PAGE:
Abū Ḥarb al-Yamānī leads a revolt against Abbasid rule in Palestine, playing on the deep-seated belief that the deposed Umayyads should or will be returned to power. Such revolts are highly destructive in the region, resulting in general havoc and destruction, and even widespread lawlessness.

863 - 868?

Bugha al-Saghir / al-Sharabi

Appointed by Caliph Ahmad al Musta'in (862). Executed.


Governors of Palestine for the next century appear to be unknown. Given the number of times that a governor in the more senior post in Damascus has also governed Palestine, it has to be suspected that this becomes the norm in this period, so that the governors of Damascus should also be listed here. However, for the moment this cannot be proven.

Tomb of Ahmed ibn-Tuluh in Cairo
The tomb in Cairo of Ahmed ibn-Tuluh is the final resting place of one of only two strong rulers in the Tulunid period

877 - 878

Abbasid troops are sent against Ahmed ibn-Tuluh, governor of Egypt, because he has failed to send enough tribute to Baghdad. Having defeated them, in the following year he invades and captures Palestine and Syria.


The Tulunids in Egypt are weakened by this stage following years of mismanagement of the country. Egypt is invaded and Wali Shayban retreats to Fustat where he surrenders on 10 January 905. The Tulunid dynasty of governors and semi-independent rulers is ended and loyal and obedient Abbasid governors are installed.


Thanks to the murder of the Aghlabid ruler of Ifriqiyya, Abdullah, and Ziyadat's massacring of his brothers and uncles, the Aghlabids have lost all prestige in the eyes of the people. Ifriqiyya is conquered by the Fatimids, who quickly also conquer Morocco, Syria, Algeria, and Arabia. Ziyadat escapes, but dies in Palestine while failing to secure support to recapture his territory.

933 - 935

Abbasid control of Egypt proves to be short-lived when the country falls under the control of the Mameluke dynasty of Turkic governors who are allowed to rule in a semi-independent manner. From 935, under the Turkic slave soldier, Muhammad ibn Tughj al Ikhshid, Egypt also regains control of Palestine and Syria.

Buto (Tell El Farain)
Egypt's waning power and the continual fighting for its control was carried out amongst the ruins of four thousand years of civilisation and previous empires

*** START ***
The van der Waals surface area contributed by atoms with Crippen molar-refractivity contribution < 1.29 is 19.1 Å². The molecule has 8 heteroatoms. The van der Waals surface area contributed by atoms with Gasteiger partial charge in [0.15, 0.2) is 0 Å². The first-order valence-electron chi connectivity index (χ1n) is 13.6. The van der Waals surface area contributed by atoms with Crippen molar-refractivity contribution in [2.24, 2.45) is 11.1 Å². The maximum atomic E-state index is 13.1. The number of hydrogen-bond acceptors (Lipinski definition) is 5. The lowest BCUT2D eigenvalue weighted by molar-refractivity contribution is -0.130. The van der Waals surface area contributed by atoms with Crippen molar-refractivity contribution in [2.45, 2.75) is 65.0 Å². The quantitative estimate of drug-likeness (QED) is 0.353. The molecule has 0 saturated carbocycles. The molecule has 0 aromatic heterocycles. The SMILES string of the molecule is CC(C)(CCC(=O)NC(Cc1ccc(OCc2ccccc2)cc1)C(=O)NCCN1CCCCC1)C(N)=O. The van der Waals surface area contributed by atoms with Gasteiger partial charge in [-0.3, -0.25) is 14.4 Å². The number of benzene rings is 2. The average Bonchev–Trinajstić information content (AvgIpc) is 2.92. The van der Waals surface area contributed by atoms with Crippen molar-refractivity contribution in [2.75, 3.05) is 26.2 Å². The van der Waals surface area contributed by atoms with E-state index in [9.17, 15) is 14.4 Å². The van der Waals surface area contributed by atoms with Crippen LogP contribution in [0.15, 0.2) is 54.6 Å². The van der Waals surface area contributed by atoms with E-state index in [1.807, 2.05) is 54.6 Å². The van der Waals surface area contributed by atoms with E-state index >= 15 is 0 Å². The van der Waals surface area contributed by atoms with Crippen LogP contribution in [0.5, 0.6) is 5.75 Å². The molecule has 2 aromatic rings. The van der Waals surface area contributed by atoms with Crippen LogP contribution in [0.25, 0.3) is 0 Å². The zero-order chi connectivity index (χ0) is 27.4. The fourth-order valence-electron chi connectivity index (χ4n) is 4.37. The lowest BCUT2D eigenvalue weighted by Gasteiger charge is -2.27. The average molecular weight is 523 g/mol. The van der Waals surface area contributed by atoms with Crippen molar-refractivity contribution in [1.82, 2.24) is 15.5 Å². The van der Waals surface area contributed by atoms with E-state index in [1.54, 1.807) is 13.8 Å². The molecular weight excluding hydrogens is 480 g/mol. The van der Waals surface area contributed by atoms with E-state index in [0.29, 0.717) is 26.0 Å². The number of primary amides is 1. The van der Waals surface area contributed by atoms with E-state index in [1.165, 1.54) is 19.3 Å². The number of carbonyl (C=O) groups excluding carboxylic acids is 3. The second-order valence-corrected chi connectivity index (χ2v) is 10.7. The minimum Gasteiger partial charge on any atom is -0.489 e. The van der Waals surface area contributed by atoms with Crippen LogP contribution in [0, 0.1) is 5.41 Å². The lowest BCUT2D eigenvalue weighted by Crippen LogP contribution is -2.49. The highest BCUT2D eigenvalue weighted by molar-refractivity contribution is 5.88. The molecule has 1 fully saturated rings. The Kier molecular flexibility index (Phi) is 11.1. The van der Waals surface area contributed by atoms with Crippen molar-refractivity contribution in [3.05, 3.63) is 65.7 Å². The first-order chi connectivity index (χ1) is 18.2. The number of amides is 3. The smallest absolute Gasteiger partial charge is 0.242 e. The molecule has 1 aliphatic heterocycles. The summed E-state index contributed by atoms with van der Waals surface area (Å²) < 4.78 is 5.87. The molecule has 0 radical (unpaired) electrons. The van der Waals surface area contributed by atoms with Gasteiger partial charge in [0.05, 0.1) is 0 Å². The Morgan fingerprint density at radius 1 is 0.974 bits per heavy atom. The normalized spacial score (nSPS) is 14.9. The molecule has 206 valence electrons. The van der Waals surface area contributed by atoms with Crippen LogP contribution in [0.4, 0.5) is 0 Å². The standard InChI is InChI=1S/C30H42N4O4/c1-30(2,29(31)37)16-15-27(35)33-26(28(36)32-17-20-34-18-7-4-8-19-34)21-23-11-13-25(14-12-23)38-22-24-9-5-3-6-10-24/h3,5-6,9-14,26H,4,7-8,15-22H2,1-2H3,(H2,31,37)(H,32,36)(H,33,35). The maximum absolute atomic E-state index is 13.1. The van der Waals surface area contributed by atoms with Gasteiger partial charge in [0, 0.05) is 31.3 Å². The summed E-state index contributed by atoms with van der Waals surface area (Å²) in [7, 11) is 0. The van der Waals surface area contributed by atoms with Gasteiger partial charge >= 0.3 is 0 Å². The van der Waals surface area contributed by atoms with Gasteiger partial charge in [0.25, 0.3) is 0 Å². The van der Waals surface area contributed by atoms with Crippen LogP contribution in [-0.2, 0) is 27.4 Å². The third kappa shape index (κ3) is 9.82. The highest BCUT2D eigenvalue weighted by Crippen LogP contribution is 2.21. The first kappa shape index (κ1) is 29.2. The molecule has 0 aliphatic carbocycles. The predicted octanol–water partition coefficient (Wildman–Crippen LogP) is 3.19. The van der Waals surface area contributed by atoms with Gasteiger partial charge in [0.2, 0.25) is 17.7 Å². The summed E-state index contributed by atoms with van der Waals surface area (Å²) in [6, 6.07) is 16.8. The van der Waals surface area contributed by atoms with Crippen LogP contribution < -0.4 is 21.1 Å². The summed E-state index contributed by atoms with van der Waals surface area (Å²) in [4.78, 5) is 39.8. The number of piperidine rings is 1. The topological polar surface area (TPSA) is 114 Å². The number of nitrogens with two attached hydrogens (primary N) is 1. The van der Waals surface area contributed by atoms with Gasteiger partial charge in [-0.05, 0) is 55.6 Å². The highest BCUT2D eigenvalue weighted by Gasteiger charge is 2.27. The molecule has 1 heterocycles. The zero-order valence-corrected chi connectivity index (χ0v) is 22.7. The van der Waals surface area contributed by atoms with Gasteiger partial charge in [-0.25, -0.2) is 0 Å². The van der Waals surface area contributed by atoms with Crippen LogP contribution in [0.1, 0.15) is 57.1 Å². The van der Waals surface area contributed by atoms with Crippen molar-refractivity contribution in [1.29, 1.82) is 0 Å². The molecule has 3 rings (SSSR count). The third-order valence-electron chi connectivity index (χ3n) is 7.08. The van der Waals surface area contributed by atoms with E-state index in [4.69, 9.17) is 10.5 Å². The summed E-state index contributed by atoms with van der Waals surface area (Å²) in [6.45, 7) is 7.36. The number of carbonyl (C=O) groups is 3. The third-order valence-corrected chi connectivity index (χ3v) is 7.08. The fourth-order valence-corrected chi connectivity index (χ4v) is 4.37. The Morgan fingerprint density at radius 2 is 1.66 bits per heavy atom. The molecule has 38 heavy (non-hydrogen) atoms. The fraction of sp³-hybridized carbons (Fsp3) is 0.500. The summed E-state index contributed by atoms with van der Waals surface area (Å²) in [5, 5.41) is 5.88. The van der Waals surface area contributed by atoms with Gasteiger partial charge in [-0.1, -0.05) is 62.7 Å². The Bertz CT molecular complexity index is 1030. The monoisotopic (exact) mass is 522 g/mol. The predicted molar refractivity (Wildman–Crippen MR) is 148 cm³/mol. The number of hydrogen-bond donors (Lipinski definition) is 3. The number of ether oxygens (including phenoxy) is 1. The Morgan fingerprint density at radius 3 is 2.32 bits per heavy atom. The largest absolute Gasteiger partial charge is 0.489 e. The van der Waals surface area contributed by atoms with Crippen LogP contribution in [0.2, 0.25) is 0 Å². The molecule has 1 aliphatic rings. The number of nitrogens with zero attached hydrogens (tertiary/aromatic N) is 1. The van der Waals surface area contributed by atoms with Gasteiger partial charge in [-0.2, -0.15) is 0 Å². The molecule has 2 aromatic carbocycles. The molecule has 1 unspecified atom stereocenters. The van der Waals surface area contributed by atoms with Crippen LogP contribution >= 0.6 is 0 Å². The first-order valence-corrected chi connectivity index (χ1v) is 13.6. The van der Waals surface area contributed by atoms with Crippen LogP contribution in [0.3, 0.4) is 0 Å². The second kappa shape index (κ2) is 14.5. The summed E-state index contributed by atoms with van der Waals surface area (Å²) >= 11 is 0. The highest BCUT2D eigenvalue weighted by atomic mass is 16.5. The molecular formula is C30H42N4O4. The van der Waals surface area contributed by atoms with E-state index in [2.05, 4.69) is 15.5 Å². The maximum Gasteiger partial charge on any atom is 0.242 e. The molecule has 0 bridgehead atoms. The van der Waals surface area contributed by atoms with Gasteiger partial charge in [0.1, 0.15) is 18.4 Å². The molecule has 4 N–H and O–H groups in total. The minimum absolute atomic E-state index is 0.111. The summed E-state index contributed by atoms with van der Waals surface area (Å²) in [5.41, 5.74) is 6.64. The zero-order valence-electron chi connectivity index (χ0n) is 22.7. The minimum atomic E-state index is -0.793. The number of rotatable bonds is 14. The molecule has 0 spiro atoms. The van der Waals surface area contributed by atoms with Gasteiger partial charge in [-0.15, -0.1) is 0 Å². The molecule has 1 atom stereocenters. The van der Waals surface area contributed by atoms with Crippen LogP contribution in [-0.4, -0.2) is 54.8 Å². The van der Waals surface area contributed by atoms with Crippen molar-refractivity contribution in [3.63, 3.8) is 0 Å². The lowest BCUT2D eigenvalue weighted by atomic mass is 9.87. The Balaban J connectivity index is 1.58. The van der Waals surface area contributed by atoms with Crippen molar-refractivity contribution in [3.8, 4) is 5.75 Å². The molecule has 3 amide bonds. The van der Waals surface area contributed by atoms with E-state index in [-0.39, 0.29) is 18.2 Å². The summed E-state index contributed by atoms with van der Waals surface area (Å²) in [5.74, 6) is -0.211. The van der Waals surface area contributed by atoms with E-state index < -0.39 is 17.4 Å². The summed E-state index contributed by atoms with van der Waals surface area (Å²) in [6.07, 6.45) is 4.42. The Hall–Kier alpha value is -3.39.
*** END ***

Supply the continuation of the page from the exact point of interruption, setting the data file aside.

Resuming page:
946 - 947

Sayfud Dawla eyes a much bigger prize than Aleppo, although he takes his advances in easy stages. He wins the support of the local tribe of the Banu Kilab and seizes Aleppo, presumably as a domain of his own rather than a governorship.

The following year he attacks and seizes Damascus, despite being rebuffed twice by the Ikhshidids. He also manages to advance as far as Ramla in Syria (now in Israel), but thereafter is forced to agree peace terms with the Ikhshidids. Clearly they are left in charge of Palestine.


In the same year as they capture Egypt and Palestine, the Fatamids build the beginnings of al Kahira (modern Cairo) to serve as a royal residence. The Fatamids control Egypt directly, as governors, and also exercise power through their viziers (see Egypt for details). Their tenuous hold over Palestine leads to over half a century of near-constant violence there.


Given the in-fighting between Fatamid elements across Palestine, it is no surprise that the Bedouin Jarrahids are able to seize full control of the region in frequent periods across the next half a century. Two of their leaders occupy the rank of governor but rule as de facto independent lords. The Fatamid defeat of Mufarrij ibn Daghfal in 1013 does bring his son more into line for a time though.

Old Cairo
The Fatamid conquest of Egypt in 969 finally established the dynasty as the most powerful single Islamic force, and it immediately established a capital at the new city of Cairo

977 - 1013

Mufarrij ibn Daghfal

Son of Daghfal ibn al-Jarrah. Jarrahid governor. Poisoned?